After some thought, I think the analogy for marriage is kind of suspiciously ambiguous. Going down after going up.. does that ring an alarm? Oops!

An oft-quoted saying comes to my mind. I dont know if it’s George Bernard Shaw who said this, but here’s how it goes:

Marriage is like a golden cage. Those outside want to be in the cage, and those inside want to get out.

The Play Queue Lets You Get Things Done!

You probably already know this: music makes you work better, faster – and sometimes with greater efficiency. And this post is nothing new when it comes to that fact.

But I just thought I’ll blog about something that I only recently found – and this is a simple technique which has helped me improve the way I work – in those rare occasions when I choose work πŸ˜‰

All these music players have this play queue right? (Oh yeah, I heard iTunes doesnt have one. Really, Apple? Not sure of latest versions but the last time I saw, iTunes didnt have a queue :P)

So what I do is, queue up some 15 songs – which comes to around 1 hr and 30 minutes or so.

And I work till the last song in the queue.

As simple as it sounds, for the past few days, this has somewhat worked in my favor.

I am still experimenting it though. Like, I add songs that are slow and track how much work I get done. So far, the pace of the song has had little effect on the amount of work – but as I am typing this here, and a song with a fast tempo is going on, I see that my typing is faster too!! πŸ˜€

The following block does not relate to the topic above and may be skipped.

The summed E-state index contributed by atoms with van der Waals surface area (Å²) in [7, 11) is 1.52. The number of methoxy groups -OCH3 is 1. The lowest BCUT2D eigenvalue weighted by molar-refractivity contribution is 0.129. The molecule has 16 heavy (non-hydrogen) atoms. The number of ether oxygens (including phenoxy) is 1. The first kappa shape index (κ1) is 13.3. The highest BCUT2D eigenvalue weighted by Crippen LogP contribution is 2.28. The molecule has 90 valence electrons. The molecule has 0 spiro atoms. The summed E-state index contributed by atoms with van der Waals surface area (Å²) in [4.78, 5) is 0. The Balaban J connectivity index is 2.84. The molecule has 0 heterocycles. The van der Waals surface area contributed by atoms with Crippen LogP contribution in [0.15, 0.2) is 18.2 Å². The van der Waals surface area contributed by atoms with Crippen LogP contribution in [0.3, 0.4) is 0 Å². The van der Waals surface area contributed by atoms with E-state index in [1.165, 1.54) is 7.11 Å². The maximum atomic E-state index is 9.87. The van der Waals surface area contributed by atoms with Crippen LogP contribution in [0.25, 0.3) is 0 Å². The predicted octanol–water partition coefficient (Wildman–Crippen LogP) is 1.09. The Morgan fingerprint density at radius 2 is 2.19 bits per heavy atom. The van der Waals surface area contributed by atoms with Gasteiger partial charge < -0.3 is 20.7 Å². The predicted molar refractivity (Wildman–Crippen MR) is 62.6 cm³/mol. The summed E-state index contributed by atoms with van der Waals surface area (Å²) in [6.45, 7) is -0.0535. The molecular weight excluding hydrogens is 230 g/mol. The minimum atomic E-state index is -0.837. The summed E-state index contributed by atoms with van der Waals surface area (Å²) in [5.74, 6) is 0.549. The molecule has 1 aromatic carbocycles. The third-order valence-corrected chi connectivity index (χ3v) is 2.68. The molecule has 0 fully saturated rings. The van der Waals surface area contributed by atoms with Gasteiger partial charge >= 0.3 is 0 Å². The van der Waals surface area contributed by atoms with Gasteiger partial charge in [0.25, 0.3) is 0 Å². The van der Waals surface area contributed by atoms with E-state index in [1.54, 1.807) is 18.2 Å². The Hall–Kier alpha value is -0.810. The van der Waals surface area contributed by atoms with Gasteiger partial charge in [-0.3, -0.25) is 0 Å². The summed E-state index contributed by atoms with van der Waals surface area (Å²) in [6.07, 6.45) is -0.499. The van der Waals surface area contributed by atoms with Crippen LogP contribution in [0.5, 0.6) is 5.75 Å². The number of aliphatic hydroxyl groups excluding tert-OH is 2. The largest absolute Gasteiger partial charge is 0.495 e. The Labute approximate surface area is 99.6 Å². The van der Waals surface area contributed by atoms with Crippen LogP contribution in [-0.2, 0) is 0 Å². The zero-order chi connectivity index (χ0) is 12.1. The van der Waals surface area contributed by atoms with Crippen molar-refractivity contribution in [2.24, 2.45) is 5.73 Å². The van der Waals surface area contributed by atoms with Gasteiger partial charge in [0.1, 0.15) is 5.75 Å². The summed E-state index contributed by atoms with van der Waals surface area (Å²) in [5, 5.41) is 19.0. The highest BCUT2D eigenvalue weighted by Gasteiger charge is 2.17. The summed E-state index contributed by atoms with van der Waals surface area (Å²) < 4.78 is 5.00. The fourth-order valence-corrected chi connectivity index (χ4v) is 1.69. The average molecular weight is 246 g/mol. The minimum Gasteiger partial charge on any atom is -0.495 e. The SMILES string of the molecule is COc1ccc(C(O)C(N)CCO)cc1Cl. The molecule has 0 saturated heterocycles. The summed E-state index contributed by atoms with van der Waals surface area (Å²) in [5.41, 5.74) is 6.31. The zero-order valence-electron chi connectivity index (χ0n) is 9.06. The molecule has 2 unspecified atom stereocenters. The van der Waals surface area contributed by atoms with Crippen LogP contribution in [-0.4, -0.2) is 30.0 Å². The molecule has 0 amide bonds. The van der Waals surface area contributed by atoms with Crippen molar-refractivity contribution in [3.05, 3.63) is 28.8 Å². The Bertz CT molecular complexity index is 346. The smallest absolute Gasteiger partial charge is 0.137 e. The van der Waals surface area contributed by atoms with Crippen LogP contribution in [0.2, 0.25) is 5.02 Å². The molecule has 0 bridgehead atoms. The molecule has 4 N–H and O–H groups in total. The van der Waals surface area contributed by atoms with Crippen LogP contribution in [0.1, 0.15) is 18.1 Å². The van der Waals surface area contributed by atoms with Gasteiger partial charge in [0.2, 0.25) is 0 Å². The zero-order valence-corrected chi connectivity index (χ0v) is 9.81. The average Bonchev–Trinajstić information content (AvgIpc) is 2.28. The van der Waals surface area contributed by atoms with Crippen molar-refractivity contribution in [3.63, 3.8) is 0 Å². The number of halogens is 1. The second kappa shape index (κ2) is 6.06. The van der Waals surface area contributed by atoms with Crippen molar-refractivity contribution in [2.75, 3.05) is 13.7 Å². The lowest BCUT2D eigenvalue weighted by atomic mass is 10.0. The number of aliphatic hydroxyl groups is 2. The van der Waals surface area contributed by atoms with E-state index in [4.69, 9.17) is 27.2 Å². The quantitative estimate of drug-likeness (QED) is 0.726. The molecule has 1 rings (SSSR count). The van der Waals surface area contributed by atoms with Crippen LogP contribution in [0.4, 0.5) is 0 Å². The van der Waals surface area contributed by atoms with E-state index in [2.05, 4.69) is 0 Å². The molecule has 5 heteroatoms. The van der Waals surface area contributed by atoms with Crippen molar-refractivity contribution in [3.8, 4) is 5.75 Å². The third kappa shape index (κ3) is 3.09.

Like it? Use it. Hate it? Never mind πŸ˜› That probably works only for some. But thanks for reading this πŸ˜€

The Bloody Universe As We (Dont) See

(photo credits)

Modern physicist have this strange ability to make everything look as complex as it can get – and then as an icing on the cake, declare in wonderful and poetic language, this is just the beginning.

One of the reasons – besides Quantum Mechanics and Samkhya Philosophy – which prompted me to change tracks after completing my graduation in physics (yeah, even I am surprised how I did graduate!) was this whole discussion about the beginning of the Universe. All these Big Bang and Big Crunch theories – of whose intricacies I came to know, at best, only through A Brief History of Time – are cool, fun, interesting and readable only in the newspapers. These journalists give you the most toned-down version – spiced with cool elements πŸ˜‰

So this morning – following day before yesterday’s random reading on the words of physicists eating each other’s mind out – I read another piece about inflation of the cosmological kind.